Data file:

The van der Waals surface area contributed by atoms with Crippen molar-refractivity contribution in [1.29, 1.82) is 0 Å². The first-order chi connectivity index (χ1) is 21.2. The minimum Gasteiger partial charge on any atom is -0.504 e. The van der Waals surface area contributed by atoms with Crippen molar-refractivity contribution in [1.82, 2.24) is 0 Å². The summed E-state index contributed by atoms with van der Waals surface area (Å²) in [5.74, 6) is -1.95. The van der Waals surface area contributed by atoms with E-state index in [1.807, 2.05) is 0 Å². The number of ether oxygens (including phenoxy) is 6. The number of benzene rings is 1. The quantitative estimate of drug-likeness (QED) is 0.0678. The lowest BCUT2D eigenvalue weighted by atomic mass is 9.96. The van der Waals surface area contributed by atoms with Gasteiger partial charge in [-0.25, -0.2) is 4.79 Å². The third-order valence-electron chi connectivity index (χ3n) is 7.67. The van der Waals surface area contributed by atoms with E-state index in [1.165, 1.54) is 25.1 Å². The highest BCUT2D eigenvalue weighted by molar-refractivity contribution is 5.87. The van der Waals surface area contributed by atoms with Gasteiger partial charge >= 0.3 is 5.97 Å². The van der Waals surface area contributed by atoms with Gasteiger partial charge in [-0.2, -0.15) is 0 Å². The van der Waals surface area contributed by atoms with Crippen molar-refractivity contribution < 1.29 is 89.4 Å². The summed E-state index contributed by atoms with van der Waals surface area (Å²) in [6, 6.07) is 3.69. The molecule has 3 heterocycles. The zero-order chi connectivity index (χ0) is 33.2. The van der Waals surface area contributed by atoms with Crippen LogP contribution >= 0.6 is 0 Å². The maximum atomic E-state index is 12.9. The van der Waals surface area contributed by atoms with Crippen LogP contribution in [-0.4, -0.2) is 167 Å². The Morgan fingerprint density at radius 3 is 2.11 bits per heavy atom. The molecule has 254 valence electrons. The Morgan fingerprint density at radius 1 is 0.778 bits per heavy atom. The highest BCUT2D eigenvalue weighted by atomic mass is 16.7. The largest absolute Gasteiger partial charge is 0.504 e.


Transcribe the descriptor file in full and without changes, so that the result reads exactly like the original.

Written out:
The van der Waals surface area contributed by atoms with Crippen molar-refractivity contribution in [1.29, 1.82) is 0 Å². The first-order chi connectivity index (χ1) is 21.2. The minimum Gasteiger partial charge on any atom is -0.504 e. The van der Waals surface area contributed by atoms with Crippen molar-refractivity contribution in [1.82, 2.24) is 0 Å². The summed E-state index contributed by atoms with van der Waals surface area (Å²) in [5.74, 6) is -1.95. The van der Waals surface area contributed by atoms with E-state index in [1.807, 2.05) is 0 Å². The number of ether oxygens (including phenoxy) is 6. The number of benzene rings is 1. The quantitative estimate of drug-likeness (QED) is 0.0678. The lowest BCUT2D eigenvalue weighted by atomic mass is 9.96. The van der Waals surface area contributed by atoms with Gasteiger partial charge in [-0.25, -0.2) is 4.79 Å². The third-order valence-electron chi connectivity index (χ3n) is 7.67. The van der Waals surface area contributed by atoms with E-state index in [1.165, 1.54) is 25.1 Å². The highest BCUT2D eigenvalue weighted by molar-refractivity contribution is 5.87. The van der Waals surface area contributed by atoms with Gasteiger partial charge >= 0.3 is 5.97 Å². The van der Waals surface area contributed by atoms with Gasteiger partial charge in [-0.2, -0.15) is 0 Å². The van der Waals surface area contributed by atoms with Crippen molar-refractivity contribution < 1.29 is 89.4 Å². The summed E-state index contributed by atoms with van der Waals surface area (Å²) in [6, 6.07) is 3.69. The molecule has 3 heterocycles. The zero-order chi connectivity index (χ0) is 33.2. The van der Waals surface area contributed by atoms with Crippen LogP contribution >= 0.6 is 0 Å². The maximum atomic E-state index is 12.9. The van der Waals surface area contributed by atoms with Crippen LogP contribution in [-0.4, -0.2) is 167 Å². The Morgan fingerprint density at radius 3 is 2.11 bits per heavy atom. The molecule has 254 valence electrons. The Morgan fingerprint density at radius 1 is 0.778 bits per heavy atom. The highest BCUT2D eigenvalue weighted by atomic mass is 16.7. The largest absolute Gasteiger partial charge is 0.504 e.